Arran Street East Jug in Cabbage €75, Mug in Pomegranate or Parsnip €33

Arran Street East is an artisan pottery studio producing beautiful, understated, functional ceramics in natural colours, inspired by the Dublin Fruit and Vegetable Markets.

Avoca Mohai Throw in Sapphire €114.95

Avoca Woollen Mills present their latest collection of

signature rugs and throws in 100% pure new wool, mohair, cotton and linen, all woven in their mill in Co. Wicklow.



Bunny & Clyde Rosiline Rocking Chair from

J.HILL's Standard_Elements Low Glass €160,

Diem Pottery Jug Large in Slate Grey €65, Beaker

Bunny & Clyde, present a range of timeless and

III €545

Diem Pottery creates a range of simple yet stylish

€3580, Trees Cushion €35

adaptable nursery furniture that can comfortably

evolve to fit beautifully into other rooms of the home. These modern heirlooms are designed in Co. Kerry and handmade in Co. Waterford.

Elements High Glass III €170, Elements Decanter J. HILL’s Standard are based in Co. Waterford, a

world-renowned location for cut crystal. Building on

this heritage in master craftsmanship, they collaborate with international designers on their collections.

in Mustard €16

functional ceramics, designed for everyday life. The

range is handcrafted in Co. Meath by Thomas Diem, who was born in the US and raised in Ireland.

Each of the seven brands exhibited at NY NOW

2017 is also featured on, the new online platform developed by the Design & Crafts

Council of Ireland to showcase the best of Irish design and craft and to connect audiences all over the

world with Ireland’s makers, their studios and their

inspiration. Irish design and craft previously featured at NY NOW in 2015 as part of Irish Design 2015

(ID2015), the year-long initiative backed by the Irish Government to promote and celebrate Irish design. Article by: Michelle Costello Field Apothecary Rain Candle €30, Ivy Candle €30

STABLE of Ireland Handwoven Herringbone

essential oil candles inspired by the Irish countryside

STABLE of Ireland, is a Dublin-based Irish company

Field Apothecary creates an indulgent collection of and featuring unique fragrances ranging from rain to peat, all hand-poured in Newtownards, Co. Down.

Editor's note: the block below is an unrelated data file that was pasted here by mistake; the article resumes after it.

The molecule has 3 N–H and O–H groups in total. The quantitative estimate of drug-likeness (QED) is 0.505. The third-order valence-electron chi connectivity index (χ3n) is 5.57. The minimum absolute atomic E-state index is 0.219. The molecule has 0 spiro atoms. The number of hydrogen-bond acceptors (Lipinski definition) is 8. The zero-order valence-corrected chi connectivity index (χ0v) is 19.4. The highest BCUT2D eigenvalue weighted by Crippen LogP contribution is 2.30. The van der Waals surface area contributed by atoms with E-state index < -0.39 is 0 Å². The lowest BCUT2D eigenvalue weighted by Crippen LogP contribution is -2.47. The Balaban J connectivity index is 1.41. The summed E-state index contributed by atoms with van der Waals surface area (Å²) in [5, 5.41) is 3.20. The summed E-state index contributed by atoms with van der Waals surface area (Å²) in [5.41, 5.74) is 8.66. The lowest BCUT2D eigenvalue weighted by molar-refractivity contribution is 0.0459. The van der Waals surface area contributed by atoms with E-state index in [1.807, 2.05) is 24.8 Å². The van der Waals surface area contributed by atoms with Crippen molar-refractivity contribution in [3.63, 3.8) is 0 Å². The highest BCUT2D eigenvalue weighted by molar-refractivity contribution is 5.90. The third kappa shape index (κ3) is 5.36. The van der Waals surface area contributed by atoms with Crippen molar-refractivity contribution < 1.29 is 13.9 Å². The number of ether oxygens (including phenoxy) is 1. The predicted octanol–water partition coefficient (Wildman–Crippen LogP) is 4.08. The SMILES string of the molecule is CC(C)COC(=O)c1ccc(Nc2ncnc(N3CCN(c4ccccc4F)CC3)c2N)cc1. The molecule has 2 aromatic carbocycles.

Blankets €350

designing and manufacturing with weavers from

all over the island, a contemporary, luxurious range of Irish Linen and Wool scarves, robes, and home

accessories. Their collection reflects the best of Irish traditions and weaving skills.



hom e Artisan Furniture

We’ve become so accustomed to buying what’s

Focus on quality

Connecting directly with a maker allows us to bypass

easy to forget that commissioning a piece from skilled

focus unparalleled by mass-produced goods. Each

It provides the transparency that we need to answer

available in stores or online, right off the shelf. It’s

local craftspeople is even an option. Most people

would be surprised to learn just how many talented

Making a one-off item involves a level of care and piece like a work of art that represents their craft.

the wholesalers, importers, distributors and retailers. the above questions.

makers exist in our communities. Often the hardest

Living sustainably

Building an emotional connection

goods and artisans who produce them.

goods to last generations, but they also typically source

sentimentality and meaning. It allows you to connect

thing is to connect with the artist of these handmade So why connect one-on-one with a maker? What are the benefits?

Tailored to you

When you work together with an artisan to create a

unique item, you can bypass the middlemen and the tastemakers. You don’t have to ask for permission

Artisan furniture designers focus on producing quality sustainably harvested or even reclaimed timbers. Supporting time-honoured skills

When you invest in local artisans, you help to

preserve a craft and livelihood passed down for many generations.

Commissioning a custom made piece introduces with a maker and learn their story. You’re able to appreciate the materials and production methods

chosen, including the rationale for doing so. Often

you may have a part in shaping the products final design. It’s an investment in a piece and story that can be passed down to your kids, and theirs.

to make your choice. Instead, you can embrace your

Bypassing global supply chains

Getting Started

Whatever your tastes or needs are, the artist can work

it’s increasingly difficult to know where an item was

work is rarely about finding the lowest possible price.